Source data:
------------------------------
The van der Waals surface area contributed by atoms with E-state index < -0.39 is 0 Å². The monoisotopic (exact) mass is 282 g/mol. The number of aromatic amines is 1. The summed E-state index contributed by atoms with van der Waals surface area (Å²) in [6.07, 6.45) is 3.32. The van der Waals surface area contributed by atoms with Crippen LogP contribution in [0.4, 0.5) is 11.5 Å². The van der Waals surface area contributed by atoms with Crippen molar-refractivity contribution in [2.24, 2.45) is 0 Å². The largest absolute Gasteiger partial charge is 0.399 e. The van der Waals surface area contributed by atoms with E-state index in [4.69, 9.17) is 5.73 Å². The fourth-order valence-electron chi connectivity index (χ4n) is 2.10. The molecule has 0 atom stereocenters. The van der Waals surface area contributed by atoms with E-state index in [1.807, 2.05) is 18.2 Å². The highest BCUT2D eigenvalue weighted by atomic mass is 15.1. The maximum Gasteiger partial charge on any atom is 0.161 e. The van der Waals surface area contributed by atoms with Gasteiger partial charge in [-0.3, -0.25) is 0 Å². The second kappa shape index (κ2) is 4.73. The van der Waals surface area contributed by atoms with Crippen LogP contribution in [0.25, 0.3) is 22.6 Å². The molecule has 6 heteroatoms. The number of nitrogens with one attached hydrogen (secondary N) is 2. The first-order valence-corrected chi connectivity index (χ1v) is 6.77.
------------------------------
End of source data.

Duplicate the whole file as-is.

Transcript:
The van der Waals surface area contributed by atoms with E-state index < -0.39 is 0 Å². The monoisotopic (exact) mass is 282 g/mol. The number of aromatic amines is 1. The summed E-state index contributed by atoms with van der Waals surface area (Å²) in [6.07, 6.45) is 3.32. The van der Waals surface area contributed by atoms with Crippen LogP contribution in [0.4, 0.5) is 11.5 Å². The van der Waals surface area contributed by atoms with Crippen molar-refractivity contribution in [2.24, 2.45) is 0 Å². The largest absolute Gasteiger partial charge is 0.399 e. The van der Waals surface area contributed by atoms with E-state index in [4.69, 9.17) is 5.73 Å². The fourth-order valence-electron chi connectivity index (χ4n) is 2.10. The molecule has 0 atom stereocenters. The van der Waals surface area contributed by atoms with E-state index in [1.807, 2.05) is 18.2 Å². The highest BCUT2D eigenvalue weighted by atomic mass is 15.1. The maximum Gasteiger partial charge on any atom is 0.161 e. The van der Waals surface area contributed by atoms with Gasteiger partial charge in [-0.3, -0.25) is 0 Å². The second kappa shape index (κ2) is 4.73. The van der Waals surface area contributed by atoms with Crippen LogP contribution in [0.25, 0.3) is 22.6 Å². The molecule has 6 heteroatoms. The number of nitrogens with one attached hydrogen (secondary N) is 2. The first-order valence-corrected chi connectivity index (χ1v) is 6.77.